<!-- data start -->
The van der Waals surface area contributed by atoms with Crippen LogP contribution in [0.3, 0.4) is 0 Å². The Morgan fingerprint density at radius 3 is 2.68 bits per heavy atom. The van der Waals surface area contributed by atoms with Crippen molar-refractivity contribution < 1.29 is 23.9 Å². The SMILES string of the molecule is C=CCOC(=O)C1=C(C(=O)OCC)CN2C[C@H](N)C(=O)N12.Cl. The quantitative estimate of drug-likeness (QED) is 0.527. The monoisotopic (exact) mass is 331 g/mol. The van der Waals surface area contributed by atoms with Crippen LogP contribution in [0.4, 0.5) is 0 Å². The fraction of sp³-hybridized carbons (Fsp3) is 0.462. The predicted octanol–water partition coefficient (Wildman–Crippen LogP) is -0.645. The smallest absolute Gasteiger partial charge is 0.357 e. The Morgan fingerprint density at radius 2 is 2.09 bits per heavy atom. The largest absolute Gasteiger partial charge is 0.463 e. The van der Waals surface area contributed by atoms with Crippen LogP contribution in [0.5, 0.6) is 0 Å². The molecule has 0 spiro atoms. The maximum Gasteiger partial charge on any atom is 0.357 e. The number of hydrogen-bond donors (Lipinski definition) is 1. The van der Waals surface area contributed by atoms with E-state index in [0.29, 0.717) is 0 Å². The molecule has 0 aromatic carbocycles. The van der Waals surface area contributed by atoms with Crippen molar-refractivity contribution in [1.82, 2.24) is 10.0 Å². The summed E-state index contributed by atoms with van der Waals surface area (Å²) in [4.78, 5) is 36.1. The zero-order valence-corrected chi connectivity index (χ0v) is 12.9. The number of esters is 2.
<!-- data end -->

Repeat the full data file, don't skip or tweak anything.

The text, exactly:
The van der Waals surface area contributed by atoms with Crippen LogP contribution in [0.3, 0.4) is 0 Å². The Morgan fingerprint density at radius 3 is 2.68 bits per heavy atom. The van der Waals surface area contributed by atoms with Crippen molar-refractivity contribution < 1.29 is 23.9 Å². The SMILES string of the molecule is C=CCOC(=O)C1=C(C(=O)OCC)CN2C[C@H](N)C(=O)N12.Cl. The quantitative estimate of drug-likeness (QED) is 0.527. The monoisotopic (exact) mass is 331 g/mol. The van der Waals surface area contributed by atoms with Crippen LogP contribution in [0.4, 0.5) is 0 Å². The fraction of sp³-hybridized carbons (Fsp3) is 0.462. The predicted octanol–water partition coefficient (Wildman–Crippen LogP) is -0.645. The smallest absolute Gasteiger partial charge is 0.357 e. The Morgan fingerprint density at radius 2 is 2.09 bits per heavy atom. The largest absolute Gasteiger partial charge is 0.463 e. The van der Waals surface area contributed by atoms with Crippen LogP contribution in [0.5, 0.6) is 0 Å². The molecule has 0 spiro atoms. The maximum Gasteiger partial charge on any atom is 0.357 e. The number of hydrogen-bond donors (Lipinski definition) is 1. The van der Waals surface area contributed by atoms with E-state index in [0.29, 0.717) is 0 Å². The molecule has 0 aromatic carbocycles. The van der Waals surface area contributed by atoms with Crippen molar-refractivity contribution in [1.82, 2.24) is 10.0 Å². The summed E-state index contributed by atoms with van der Waals surface area (Å²) in [4.78, 5) is 36.1. The zero-order valence-corrected chi connectivity index (χ0v) is 12.9. The number of esters is 2.